What is in this article?:
- Heavy rains delaying crop planting in Southeast
- Making up for lost time
A heavy storm system that moved through the Southeast during the final days of April further frustrated farmers in the region who already were delayed in their spring planting.
FLOODED FIELDS LIKE this one in west Alabama were common throughout the Southeast in late April as a line of heavy thunderstorms moved through the region.
Making up for lost time
There is some good news. Technological advances in the last few years have enabled some farmers to work around these challenges, at least to a degree.
Charles Burmester, an Extension agronomist based in the Tennessee Valley, credits two advances — GPS-guided planters and treated seed — with enabling farmers to put seed into the ground within narrower planting windows.
“It’s just amazing how quickly they can get across the fields now,” Burmester says. “Guidance systems allow farmers to operate their machinery for longer durations and with the treated seed, we don’t have to bother with granules and sprays or with putting in furrows.”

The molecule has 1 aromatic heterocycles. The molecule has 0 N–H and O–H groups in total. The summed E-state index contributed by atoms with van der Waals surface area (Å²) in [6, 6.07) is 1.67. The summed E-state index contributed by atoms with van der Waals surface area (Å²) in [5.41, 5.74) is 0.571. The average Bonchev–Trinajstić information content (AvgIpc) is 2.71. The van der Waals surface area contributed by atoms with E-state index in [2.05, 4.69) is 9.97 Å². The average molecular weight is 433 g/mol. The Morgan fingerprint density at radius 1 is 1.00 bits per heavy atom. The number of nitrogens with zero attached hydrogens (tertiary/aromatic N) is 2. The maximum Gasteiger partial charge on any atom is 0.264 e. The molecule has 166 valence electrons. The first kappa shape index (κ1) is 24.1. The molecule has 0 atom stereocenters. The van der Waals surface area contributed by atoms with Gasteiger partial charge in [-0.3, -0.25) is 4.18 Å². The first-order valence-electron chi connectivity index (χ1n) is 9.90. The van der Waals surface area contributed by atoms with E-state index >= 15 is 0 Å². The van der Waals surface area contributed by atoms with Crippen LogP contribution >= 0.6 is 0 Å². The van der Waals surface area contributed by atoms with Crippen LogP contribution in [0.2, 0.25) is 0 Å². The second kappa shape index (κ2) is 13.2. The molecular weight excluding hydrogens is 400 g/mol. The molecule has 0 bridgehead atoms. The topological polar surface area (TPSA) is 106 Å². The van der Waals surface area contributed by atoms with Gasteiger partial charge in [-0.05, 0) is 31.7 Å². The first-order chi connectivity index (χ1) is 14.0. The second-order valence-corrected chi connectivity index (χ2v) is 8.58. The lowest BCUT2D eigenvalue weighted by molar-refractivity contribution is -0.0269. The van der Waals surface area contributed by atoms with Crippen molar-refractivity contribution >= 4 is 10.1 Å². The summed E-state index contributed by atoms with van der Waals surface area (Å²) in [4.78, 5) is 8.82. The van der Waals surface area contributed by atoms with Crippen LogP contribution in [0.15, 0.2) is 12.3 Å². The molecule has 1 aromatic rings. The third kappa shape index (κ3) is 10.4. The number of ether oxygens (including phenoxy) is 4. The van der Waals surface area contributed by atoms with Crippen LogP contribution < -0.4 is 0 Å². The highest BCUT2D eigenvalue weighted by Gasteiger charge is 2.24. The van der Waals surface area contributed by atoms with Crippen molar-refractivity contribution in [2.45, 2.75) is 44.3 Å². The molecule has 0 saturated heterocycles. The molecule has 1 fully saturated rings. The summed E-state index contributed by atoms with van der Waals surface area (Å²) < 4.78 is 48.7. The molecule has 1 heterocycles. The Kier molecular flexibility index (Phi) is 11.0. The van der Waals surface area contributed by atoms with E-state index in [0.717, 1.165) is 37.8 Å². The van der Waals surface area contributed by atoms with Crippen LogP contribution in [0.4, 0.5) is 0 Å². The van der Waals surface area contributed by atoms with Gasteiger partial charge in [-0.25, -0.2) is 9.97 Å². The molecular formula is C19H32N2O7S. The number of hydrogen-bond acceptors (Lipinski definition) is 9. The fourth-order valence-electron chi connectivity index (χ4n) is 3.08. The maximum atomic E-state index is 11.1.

Underscoring just how efficient these planting regimens have become, he related the experience of one farmer who managed to plant 600 acres of corn in a single day.
Minimal and no-tilling planting has offered advantages too by enabling farmers with heavier equipment to get into the fields sooner and without running the risk of being mired in soggy soil. Burmester says.
Weather experts say that it is difficult to account for the factors that have contributed to this unusually wet planting season. However, Florida State Climatologist David Zierden, says there is a chance that producers could be dealing with similar wet conditions in the fall.
Conditions in the Pacific Ocean are projected to produce an El Nino phase in the Southeast during the fall and winter.
If this projection plays out, Zierden says there is a chance that producers could contend with a set of conditions similar to the last El Nino phase in 2009, when unusually wet conditions in October played havoc with harvesting.